But in that year, he and others report, the Russian prison authorities refused to extent the agreements that had allowed such visits, and the program came to a crashing halt. Sometimes jailors denied that there were any Protestants in their institutions; or when they acknowledged there were said pastors couldn’t visit them unless the prisoners specifically asked them to come.
For the last three years, only representatives of the four "traditional" Russian religions -- Orthodoxy, Islam, Buddhism and Judaism -- have had the right to visit prisoners. Protestants (and Roman Catholics) not being "traditional" Russian faiths in the Kremlin's understanding do not have that right.
“Protestants and experts connect what is occurring with pressure from the Russian Orthodox Church and ‘the Yarovaya package’ [of repressive measures – and also with the fact that Evangelical churches are associated in the minds of the Russian authorities with the West” and thus at least potentially disloyal.
In fact, some Protestant leaders say, “the prohibition on visiting prisoners … is connected with the fact that the Protestants ‘don’t fit into the corrupt system of the Russian penal authorities … and are connected with the Ukrainian ‘EuroMaidan’ where representatives of local churches ‘prayed, distributed food, professed the word of God, and heled the participants in other ways.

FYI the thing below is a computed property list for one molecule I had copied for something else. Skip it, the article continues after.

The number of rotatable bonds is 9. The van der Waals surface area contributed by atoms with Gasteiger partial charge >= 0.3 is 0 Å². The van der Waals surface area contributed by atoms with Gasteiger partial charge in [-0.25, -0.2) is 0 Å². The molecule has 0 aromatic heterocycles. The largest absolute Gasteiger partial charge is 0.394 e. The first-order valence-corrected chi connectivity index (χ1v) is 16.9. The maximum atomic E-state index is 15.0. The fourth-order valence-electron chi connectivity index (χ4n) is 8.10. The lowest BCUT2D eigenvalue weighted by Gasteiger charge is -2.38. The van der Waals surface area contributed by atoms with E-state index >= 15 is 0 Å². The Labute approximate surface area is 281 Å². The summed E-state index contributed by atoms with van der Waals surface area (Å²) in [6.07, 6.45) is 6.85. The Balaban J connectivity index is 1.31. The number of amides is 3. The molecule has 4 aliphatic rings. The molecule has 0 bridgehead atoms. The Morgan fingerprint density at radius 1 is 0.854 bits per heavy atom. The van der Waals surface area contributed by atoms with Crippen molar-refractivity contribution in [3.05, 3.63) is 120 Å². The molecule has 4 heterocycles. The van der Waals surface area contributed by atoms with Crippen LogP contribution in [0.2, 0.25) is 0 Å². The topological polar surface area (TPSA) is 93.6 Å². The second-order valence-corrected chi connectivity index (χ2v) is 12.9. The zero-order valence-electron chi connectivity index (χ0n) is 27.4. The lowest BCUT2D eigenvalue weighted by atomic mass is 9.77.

Representatives of the Russian Orthodox Church says the Protestants have only themselves to blame for t his situation. According to the Moscow Patriarchate, “earlier the Protestants misused their visits to jails” to recruit new members, and consequently it is entirely appropriate that they have been banned now.
A Protestant pastor speaking on condition of anonymity says that he continues to visit prisoners despite the ban, and he notes that some prison officials allow this even though the all-Russian policy is clear.
Perhaps even more important, “Protestant ministers not only have gone into the camps but are involved with the rehabilitation of those who have been released,” something the Russian Orthodox Church and the prison system itself seldom do. Some jailors welcome this, but others are suspicious.
“In Protestant congregations, there are a sufficient number of former prisoners who understand well how necessary it is to work with the recently released,” Lunkin says. “Again, this is connected with the fact that in Soviet times many Protestants passed through prisons. To establish such a group in an Orthodox church is much more difficult” and more often opposed.
If the authorities continue to block prison visits by Protestant ministers, he says, the number of recidivists will go up especially in regions where there are a large number of prisons such as Komi or Mordvinia. And other experts say that without these visits, the crime rate will become much higher than it is today.